With regard to the facts in Brock, the Court declared that “[a]applying this definition of finality, [for the exception to apply] the evidence … should show that when [the defendant] removed the security guard, his goal – or the conscious object of what he sought to achieve – was to increase the risk of injury to [the plaintiff]. “ Username. at 12. The Court held that the plaintiff failed to present sufficient evidence to enable the jury to infer that the defendant acted with such a conscious purpose. Username. Rather, the evidence simply supported a finding that the respondent “acted negligently, not that he intended for cause or increase the risk of injury [the plaintiff] or others. Username. (emphasis added). As the Court explained, “[t]he hurts himself [the plaintiff] suffered are tragic, but they are the result of an unfortunate accident in the workplace, and not the deliberate and deviant actions of a coworker who sought out and wished to cause or increase the risk of injury to a coworker. Username. to 11. Accordingly, section 287.120.1 allowed the defendant to legal immunity. Username. to 13.

5. In addition to establishing that the statutory exception applies, in order to recover, the plaintiff must also establish a common law action for the liability of co-employees.

In Brock, the Court’s decision that the defendant enjoyed statutory immunity was decisive.[5] In order to avoid any confusion and to respond to the dissenting opinion,[6] however, the Court provided a discussion of the liability of co-employees at common law, an additional requirement where the statutory exception applies. Specifically, “[b]Since no new cause of action has been created by section 287.120.1, plaintiffs must establish a common law claim in order to be entitled to a refund. Notice, at 13 n.9. In the context of co-employee liability, this means that “the plaintiff must show that the defendant co-employee has breached an obligation distinct from that foreseeable by the employer. [and nondelegable] duty to provide a safe workplace[.]” Username. to 14. The Court held that the defendant’s act of lifting the safety guard off the machine fell within the employer’s general non-delegable obligation to provide a safe workplace. Consequently, the plaintiff has not presented a case of common law negligence. Identifier. at 16-17.

Ultimately, Brock presents Missouri courts with a new analysis to assess co-employee liability. While determining whether a defendant acted with the “conscious object” to cause or increase the risk of injury depends on the facts of each case, in practice the Missouri Supreme Court opinion requires plaintiffs to provide more. evidence to discharge their burden than before. In addition, it will likely be necessary for the plaintiffs to plead additional material facts against the co-employee to resist a motion to dismiss.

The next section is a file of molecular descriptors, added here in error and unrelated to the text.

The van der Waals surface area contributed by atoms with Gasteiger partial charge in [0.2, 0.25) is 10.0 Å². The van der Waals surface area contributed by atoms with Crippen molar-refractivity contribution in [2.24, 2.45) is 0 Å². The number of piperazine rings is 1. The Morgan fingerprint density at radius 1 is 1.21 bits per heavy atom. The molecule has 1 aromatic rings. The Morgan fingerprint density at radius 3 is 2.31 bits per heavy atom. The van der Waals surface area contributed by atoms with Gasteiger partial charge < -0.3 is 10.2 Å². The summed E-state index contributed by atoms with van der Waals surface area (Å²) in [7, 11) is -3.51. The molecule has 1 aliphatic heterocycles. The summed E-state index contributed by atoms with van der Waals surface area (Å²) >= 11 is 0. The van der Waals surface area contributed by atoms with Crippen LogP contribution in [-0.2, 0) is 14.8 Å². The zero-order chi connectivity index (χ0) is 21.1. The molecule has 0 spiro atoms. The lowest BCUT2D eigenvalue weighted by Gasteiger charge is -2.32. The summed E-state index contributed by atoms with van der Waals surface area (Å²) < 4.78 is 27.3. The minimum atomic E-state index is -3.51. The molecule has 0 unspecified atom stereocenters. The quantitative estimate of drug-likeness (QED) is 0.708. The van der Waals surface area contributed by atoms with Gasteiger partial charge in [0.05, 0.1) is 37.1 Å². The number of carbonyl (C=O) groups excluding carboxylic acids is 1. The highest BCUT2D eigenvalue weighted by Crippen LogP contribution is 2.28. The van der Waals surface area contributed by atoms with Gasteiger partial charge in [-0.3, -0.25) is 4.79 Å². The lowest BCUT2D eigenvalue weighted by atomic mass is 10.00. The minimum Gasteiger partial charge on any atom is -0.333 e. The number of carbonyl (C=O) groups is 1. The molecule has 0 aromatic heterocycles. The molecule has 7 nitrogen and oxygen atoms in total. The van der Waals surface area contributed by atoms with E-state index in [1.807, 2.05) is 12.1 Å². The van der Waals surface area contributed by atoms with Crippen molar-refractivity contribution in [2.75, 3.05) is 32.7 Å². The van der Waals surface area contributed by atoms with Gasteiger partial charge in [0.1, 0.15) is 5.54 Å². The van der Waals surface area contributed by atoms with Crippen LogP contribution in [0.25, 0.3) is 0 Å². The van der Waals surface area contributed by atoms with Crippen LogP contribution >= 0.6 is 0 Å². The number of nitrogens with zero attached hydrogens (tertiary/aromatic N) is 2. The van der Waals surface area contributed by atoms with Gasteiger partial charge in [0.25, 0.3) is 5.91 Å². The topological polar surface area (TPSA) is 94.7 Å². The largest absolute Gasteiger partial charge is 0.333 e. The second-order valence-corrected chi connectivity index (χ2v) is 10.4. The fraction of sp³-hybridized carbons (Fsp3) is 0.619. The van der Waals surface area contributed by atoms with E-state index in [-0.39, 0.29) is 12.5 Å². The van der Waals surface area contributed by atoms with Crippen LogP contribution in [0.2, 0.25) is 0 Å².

Brock may also affect the strategy of product liability defendants. For example, in cases involving product liability claims against a product manufacturer, it is not uncommon for a plaintiff to also name a Missouri resident co-employee as a defendant in an attempt to destroy diversity. and avoid referring the case to federal court. Brock potentially provides additional support for product liability defendants to refer these cases to Federal Court on the basis of the fraudulent join of the co-employed defendant (assuming a diversity of citizenship between the plaintiff and the defendant in fact products and that the amount in dispute exceeds $ 75,000). Given the urgent nature of the referral, defendants involved in such cases should continue to monitor Missouri state and federal court enforcement. Brock and section 287.120.1 in the future.

[1] On the date of this post, the notice remains subject to a request for review, which must be filed within 15 days of the Tribunal’s notice. See Mo. Sup. Ct. R. 84.17.
[2] The supervisor died before the trial and an ad litem defendant was substituted for him.
[3] The plaintiff also applied for and received workers’ compensation benefits through his employer and settled the claims with the machine manufacturer.
[4] There is a long history of case law relating to co-employee liability under Missouri law. The Court’s opinion details some of the various approaches that have caused confusion [see Opinion, at 6-7 n.5], but for a more complete context of these matters, the reader should separately examine and consider the long history of the law on this subject.
[5] Earlier in its opinion, the Court said: “For cases alleging the liability of co-employees arising after [the 2012 amendment], the analysis must shift from the common law to section 287.120.1 to determine whether the statute prohibits the prosecution of the action. Opinion, at 7. After this determination, a common law analysis must still take place.
[6] The dissent focused on the issue of liability at common law and argued that there was sufficient evidence for the jury to find that the defendant breached a duty owed regardless of the master-servant relationship. The dissent also argued that the majority opinion had misinterpreted and misapplied section 287.120.1.